Higher Ground 2020 (Stevie Wonder) | Playing For Change | Song Around The World

441,167 views

There are many other versions of this song available on-line, including different versions by Stevie Wonder

Three that I found and think you might like are

https://www.youtube.com/watch?v=XV1DK9tSHio – Stevie Wonder in 1973

https://www.youtube.com/watch?v=0PEPrPRAp4M – Stevie Wonder, Shakira & Usher at Obama inauguration

https://www.youtube.com/watch?v=uYi8Haq4C-oAfrican River

AfricaFocus Bulletin is an independent electronic publication providing reposted commentary and analysis on African issues, with a particular focus on U.S. and international policies. AfricaFocus Bulletin is edited by William Minter. For an archive of previous Bulletins, see http://www.africafocus.org,

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Mozambique/Global: War, Intervention, and Solidarity
worker | June 1, 2021 | 8:51 pm | Africa | No comments
Mozambique/Global: War, Intervention, and Solidarity

Mozambique/Global: War, Intervention, and Solidarity

AfricaFocus Bulletin
May 31, 2021 (2021-05-31)
(Reposted from sources cited below)

Editor’s Note

“No amount of international military assistance will, within two years, create a fighting force that can combat the insurgency. Two other factors complicate external support. Foreign intervention is likely to provoke a response from Islamic State to provide weapons and training to the insurgents. And the fight is already underway between factions in Frelimo over the upcoming 2024 elections. Cabo Delgado politics and economics, the police and military, and the war itself are already caught up in the bitter infighting. Thus the war seems likely to escalate and continue until a new president is in place in 2025.” – Joseph Hanlon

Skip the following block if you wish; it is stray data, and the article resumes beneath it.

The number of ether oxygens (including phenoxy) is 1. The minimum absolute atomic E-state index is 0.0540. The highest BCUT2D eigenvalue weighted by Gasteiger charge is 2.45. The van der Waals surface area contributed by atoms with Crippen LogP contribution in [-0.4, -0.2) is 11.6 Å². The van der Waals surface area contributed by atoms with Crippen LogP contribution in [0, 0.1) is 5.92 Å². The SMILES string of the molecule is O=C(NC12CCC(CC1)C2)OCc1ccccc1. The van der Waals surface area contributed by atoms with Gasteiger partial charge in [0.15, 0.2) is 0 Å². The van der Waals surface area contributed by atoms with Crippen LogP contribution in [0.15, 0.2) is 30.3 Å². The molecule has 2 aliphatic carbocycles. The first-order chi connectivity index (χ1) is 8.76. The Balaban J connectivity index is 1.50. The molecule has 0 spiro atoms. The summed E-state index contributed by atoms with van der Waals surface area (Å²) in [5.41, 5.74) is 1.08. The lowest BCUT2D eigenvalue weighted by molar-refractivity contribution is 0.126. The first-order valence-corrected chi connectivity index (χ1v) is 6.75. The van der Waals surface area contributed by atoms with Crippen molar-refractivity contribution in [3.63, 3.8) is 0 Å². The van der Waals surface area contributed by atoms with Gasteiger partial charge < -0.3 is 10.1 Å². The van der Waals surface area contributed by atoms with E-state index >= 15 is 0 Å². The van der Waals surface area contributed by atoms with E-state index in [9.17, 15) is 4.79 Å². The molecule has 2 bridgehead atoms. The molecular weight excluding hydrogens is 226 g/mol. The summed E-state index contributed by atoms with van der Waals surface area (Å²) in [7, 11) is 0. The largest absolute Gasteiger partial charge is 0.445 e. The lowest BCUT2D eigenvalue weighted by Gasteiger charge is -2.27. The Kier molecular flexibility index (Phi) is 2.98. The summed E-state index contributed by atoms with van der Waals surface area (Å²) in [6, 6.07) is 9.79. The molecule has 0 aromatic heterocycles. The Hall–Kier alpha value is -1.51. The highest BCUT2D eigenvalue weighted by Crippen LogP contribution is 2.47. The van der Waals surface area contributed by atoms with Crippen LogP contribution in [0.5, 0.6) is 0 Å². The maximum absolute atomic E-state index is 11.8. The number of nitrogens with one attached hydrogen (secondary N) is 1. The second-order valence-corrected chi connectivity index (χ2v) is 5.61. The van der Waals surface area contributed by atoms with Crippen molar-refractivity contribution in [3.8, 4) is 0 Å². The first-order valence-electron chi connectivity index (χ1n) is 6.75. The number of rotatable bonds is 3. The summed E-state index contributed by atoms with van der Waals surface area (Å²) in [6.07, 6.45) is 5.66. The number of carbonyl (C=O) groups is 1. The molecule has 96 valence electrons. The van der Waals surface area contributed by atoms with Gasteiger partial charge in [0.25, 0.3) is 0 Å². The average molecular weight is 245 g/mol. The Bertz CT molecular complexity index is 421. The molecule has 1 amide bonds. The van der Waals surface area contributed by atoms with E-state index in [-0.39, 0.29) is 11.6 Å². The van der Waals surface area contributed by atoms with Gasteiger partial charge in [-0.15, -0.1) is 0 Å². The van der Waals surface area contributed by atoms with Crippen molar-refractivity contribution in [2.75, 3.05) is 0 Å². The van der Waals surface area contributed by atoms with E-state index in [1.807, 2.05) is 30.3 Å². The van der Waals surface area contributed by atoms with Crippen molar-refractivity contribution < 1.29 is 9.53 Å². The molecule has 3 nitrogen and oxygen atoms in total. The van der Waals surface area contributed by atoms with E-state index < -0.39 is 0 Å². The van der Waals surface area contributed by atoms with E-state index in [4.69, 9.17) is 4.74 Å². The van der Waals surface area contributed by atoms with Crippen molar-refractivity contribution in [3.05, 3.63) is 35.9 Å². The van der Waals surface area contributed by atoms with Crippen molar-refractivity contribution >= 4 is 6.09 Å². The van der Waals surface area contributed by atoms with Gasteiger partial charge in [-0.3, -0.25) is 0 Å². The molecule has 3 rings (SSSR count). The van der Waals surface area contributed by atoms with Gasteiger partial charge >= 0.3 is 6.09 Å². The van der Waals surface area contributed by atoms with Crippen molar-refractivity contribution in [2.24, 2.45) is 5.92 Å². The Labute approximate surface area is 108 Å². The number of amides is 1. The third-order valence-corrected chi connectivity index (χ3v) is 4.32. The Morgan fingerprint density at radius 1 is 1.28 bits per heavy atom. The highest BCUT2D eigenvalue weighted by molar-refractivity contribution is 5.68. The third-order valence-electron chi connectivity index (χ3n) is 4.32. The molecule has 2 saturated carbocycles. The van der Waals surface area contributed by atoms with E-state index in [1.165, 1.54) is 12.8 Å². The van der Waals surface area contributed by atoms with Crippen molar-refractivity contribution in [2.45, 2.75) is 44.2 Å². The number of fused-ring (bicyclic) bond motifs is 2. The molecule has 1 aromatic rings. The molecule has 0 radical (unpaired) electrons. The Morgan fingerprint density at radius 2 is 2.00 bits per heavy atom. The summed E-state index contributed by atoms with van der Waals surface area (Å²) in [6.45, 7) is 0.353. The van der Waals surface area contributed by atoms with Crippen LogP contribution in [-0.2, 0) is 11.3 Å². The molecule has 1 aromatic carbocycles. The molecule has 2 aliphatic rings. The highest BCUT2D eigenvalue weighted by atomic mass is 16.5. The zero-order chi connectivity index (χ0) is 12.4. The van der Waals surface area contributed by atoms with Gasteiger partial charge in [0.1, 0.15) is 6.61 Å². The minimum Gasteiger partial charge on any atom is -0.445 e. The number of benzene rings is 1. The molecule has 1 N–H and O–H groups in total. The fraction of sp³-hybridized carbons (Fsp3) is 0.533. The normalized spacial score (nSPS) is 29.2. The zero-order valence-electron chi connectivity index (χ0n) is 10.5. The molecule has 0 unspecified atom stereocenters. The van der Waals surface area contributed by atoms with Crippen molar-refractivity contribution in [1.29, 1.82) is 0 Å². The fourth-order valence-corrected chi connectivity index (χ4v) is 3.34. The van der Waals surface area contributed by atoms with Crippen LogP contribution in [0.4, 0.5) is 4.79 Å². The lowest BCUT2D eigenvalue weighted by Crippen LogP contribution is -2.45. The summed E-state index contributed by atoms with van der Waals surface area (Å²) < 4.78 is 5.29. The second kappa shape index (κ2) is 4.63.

Long-time subscribers to AfricaFocus Bulletin will know that I occasionally publish two Bulletins on one day (although not more than 4 times a year). This Bulletin (available at http://www.africafocus.org/docs21/moz1205a.php) and its companion Bulletin on Mozambique/Global: Fossil Fuels, Debt, and Corruption (http://www.africafocus.org/docs21/moz1205b.php) are the first such double-posting this year. The reasons are both personal and analytical, given my editorial criterion of focusing on developments relevant for the entire continent and for the world, as well as one particular country. This editorial note is also longer than usual, although even so it points to more questions than answers.

First, it’s personal for me, since Mozambique has been the African country to which I have had the most personal ties for more than 50 years, since first arriving in Dar es Salaam to teach at the FRELIMO secondary school in 1966. My time actually living and working with Mozambicans, first in Tanzania and then in Mozambique and working with Mozambicans only amounts to five years in the 1960s and 1970s. And my occasional visits for research or conferences in the decades since then have been far less frequent than I would have wished. But like my Mozambican friends and others who have worked in that country, I am acutely and painfully aware that Mozambique is now suffering its third war over the last six decades.